Leung's research project uses fruit flies as a model to investigate a hunger blocking protein called NUCB1. Photo: Tyler Schroeder.

This protein is a key component in Leung’s research as she investigates the function and differences of NUCB1 between female and male fruit flies. Her team’s work also provides insight into human function of regulating energy metabolism.

“What makes fruit flies unique in experimentation with sex difference is our ability to genetically manipulate cells. There are two ways that sex difference can be regulated: one is through sex hormones and the other is through sex chromosomes within each cell,” says Leung.

Having the ability to genetically manipulate specific cells in each sex has allowed Leung to change the sex of the fruit flies and determine the different effects of cellular chromosomes and systemic hormones.

“We can increase or reduce the function of the NUCB1 in the fruit flies, specifically in a small number of cells and then analyze the feeding behaviours of the animal.”

Leung’s pursuit of more knowledge about the hunger blocking protein began when she was introduced to the topic by one of her WCVM colleagues. Dr. Suraj Unniappan is an endocrinologist who has conducted previous research in the area. When a postdoctoral fellow with feeding behaviour experience applied to join Leung’s lab team at the WCVM, the topic made a great fit.

Securing sustained CIHR funding had been a major goal for Leung — one that took five attempts and revised submissions before achieving. She describes each attempt as a new learning process, gaining valuable insight from reviewers on how to improve her proposal’s focus.

“I found the reviewers’ comments to be very helpful. They guided me toward the most exciting research directions. It's important to have a positive attitude toward feedback from failed applications. Addressing these comments has significantly improved my research.”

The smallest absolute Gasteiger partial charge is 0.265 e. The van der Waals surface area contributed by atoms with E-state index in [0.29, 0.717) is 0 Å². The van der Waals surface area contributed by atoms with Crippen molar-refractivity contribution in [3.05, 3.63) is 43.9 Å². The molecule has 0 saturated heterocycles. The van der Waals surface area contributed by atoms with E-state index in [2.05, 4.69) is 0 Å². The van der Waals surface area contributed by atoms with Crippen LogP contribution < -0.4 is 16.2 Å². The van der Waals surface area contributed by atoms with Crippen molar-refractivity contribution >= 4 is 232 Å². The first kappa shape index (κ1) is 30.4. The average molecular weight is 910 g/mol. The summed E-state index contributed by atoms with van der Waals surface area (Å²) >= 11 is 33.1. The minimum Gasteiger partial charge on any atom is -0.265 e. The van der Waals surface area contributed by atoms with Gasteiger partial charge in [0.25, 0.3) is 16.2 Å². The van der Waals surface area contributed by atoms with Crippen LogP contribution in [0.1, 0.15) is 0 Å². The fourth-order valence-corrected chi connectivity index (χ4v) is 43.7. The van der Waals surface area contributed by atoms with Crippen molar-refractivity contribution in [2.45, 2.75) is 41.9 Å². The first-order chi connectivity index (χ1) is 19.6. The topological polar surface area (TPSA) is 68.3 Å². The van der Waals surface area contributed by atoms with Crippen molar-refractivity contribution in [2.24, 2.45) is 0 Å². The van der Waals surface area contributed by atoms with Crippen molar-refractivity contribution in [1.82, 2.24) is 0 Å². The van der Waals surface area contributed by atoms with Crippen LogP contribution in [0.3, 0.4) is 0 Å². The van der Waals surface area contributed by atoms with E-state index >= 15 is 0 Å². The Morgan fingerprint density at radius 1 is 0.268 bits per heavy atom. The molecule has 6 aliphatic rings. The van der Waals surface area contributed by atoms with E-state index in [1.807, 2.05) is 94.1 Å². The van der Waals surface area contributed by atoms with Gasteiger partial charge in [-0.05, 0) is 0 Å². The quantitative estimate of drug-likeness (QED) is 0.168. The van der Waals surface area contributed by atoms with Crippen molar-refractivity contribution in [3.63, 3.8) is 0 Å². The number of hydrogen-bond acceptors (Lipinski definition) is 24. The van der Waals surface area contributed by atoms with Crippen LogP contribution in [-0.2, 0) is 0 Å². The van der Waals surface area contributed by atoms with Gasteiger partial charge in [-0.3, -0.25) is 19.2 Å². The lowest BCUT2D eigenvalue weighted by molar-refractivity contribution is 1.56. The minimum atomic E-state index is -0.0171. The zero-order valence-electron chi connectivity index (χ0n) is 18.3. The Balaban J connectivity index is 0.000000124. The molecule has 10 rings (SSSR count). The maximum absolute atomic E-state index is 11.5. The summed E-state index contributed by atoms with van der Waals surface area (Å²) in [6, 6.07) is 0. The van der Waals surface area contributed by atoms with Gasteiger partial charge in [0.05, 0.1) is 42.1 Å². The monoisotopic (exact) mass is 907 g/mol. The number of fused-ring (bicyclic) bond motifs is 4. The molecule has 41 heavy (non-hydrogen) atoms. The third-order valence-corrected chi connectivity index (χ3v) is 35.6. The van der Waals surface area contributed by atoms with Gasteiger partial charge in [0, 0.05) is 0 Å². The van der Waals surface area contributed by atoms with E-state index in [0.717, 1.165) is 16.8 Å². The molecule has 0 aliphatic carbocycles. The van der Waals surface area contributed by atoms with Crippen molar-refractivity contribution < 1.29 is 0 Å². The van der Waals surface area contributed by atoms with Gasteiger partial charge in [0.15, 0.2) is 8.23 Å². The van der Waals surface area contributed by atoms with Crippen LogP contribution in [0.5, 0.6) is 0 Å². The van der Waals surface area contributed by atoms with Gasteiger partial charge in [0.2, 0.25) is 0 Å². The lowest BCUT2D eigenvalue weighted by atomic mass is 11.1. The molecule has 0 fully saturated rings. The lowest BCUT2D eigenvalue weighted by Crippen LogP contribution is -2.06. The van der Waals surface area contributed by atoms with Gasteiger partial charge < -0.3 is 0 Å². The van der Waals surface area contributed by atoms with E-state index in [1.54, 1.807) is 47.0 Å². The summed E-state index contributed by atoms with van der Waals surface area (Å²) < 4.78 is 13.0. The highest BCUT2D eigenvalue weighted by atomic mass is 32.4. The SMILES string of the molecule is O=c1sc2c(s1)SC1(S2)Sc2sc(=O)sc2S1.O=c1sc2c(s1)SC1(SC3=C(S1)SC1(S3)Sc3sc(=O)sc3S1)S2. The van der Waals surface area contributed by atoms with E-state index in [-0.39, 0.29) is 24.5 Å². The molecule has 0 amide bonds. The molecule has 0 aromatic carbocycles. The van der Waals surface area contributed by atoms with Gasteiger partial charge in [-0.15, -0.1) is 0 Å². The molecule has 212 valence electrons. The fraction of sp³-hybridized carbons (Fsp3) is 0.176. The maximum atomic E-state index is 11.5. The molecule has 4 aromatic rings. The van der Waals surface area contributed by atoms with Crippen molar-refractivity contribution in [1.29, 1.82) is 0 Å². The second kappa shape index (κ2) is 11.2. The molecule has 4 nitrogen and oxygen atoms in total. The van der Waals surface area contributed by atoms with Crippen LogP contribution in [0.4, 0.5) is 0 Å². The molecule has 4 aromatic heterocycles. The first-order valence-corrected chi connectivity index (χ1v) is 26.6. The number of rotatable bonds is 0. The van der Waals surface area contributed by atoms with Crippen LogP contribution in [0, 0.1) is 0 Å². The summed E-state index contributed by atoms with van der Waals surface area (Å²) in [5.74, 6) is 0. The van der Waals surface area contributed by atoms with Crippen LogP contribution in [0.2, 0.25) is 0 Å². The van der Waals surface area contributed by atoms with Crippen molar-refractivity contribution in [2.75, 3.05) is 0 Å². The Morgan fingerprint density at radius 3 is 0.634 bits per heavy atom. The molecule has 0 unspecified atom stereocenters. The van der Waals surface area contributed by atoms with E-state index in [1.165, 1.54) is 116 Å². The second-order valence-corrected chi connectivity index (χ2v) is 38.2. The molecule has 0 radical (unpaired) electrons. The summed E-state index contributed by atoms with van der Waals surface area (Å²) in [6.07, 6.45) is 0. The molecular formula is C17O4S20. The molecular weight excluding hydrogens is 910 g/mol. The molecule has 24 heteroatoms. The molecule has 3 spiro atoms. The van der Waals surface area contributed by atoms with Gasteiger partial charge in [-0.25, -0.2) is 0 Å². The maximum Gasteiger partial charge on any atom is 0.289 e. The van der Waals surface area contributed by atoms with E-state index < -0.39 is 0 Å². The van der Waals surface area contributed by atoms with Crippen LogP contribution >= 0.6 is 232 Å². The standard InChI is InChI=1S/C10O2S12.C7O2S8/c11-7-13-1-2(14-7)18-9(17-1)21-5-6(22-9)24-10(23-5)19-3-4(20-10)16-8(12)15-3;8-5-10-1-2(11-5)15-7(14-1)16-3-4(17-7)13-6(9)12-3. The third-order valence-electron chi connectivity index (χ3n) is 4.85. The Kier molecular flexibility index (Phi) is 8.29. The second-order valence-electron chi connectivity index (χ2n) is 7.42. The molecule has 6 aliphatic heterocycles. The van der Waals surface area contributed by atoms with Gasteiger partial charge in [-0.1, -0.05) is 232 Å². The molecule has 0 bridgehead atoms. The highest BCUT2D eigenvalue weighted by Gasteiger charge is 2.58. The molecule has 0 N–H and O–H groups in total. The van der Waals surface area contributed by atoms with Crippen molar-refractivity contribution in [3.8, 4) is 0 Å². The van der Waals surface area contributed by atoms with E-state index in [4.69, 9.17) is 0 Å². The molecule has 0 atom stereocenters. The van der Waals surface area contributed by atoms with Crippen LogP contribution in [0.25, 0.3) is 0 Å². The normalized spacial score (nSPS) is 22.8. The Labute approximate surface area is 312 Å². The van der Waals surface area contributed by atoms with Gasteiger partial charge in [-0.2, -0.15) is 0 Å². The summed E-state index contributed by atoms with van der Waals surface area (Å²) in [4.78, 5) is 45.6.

Leung acknowledges her former postdoctoral fellow, Dr. Shreyas Jois, who helped initiate this project with his expertise in fruit fly feeding behaviour. Jois now manages the USask Health Sciences’ Histology Core Facility. She’s grateful to her PhD student, Narsimha Pujari, who almost single-handedly generated all the preliminary data for the CIHR grant. Leung is also thankful for the efforts of her master’s student, Yona Al-Tahir, who began exploring NUCB1 function in the fruit fly gut — a novel area for the lab.

The new CIHR funding will enable Leung to expand her lab’s team by recruiting more students, providing valuable research opportunities for young scholars.

“I have a greater sense of security with the new funding, and I am empowered to pursue other projects using the [fruit] fly model,” says Leung. “I see many research projects at the WCVM where using the fly model has the potential to break new grounds. Being at the WCVM is unique opportunity for these collaborative ventures.”